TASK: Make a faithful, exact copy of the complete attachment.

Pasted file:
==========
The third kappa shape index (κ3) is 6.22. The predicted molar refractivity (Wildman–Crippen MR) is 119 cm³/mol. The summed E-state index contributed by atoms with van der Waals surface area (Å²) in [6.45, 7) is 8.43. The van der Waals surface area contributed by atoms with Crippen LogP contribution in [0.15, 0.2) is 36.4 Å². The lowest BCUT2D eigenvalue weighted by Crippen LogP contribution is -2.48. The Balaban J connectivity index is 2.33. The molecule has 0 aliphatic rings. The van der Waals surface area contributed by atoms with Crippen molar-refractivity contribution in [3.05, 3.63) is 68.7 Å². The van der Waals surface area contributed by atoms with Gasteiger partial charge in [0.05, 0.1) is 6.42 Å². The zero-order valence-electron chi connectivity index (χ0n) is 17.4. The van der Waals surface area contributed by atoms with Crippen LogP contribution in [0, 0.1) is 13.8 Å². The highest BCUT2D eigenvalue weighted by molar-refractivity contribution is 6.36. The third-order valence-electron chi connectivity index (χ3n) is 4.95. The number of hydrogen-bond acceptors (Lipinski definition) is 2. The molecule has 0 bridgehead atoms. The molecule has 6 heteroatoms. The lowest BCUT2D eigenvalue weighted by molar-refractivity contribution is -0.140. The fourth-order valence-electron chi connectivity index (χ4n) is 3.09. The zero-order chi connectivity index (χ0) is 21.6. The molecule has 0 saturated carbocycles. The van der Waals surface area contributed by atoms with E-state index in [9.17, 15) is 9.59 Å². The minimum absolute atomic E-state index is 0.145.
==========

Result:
The third kappa shape index (κ3) is 6.22. The predicted molar refractivity (Wildman–Crippen MR) is 119 cm³/mol. The summed E-state index contributed by atoms with van der Waals surface area (Å²) in [6.45, 7) is 8.43. The van der Waals surface area contributed by atoms with Crippen LogP contribution in [0.15, 0.2) is 36.4 Å². The lowest BCUT2D eigenvalue weighted by Crippen LogP contribution is -2.48. The Balaban J connectivity index is 2.33. The molecule has 0 aliphatic rings. The van der Waals surface area contributed by atoms with Crippen molar-refractivity contribution in [3.05, 3.63) is 68.7 Å². The van der Waals surface area contributed by atoms with Gasteiger partial charge in [0.05, 0.1) is 6.42 Å². The zero-order valence-electron chi connectivity index (χ0n) is 17.4. The van der Waals surface area contributed by atoms with Crippen LogP contribution in [0, 0.1) is 13.8 Å². The highest BCUT2D eigenvalue weighted by molar-refractivity contribution is 6.36. The third-order valence-electron chi connectivity index (χ3n) is 4.95. The number of hydrogen-bond acceptors (Lipinski definition) is 2. The molecule has 0 bridgehead atoms. The molecule has 6 heteroatoms. The lowest BCUT2D eigenvalue weighted by molar-refractivity contribution is -0.140. The fourth-order valence-electron chi connectivity index (χ4n) is 3.09. The zero-order chi connectivity index (χ0) is 21.6. The molecule has 0 saturated carbocycles. The van der Waals surface area contributed by atoms with E-state index in [9.17, 15) is 9.59 Å². The minimum absolute atomic E-state index is 0.145.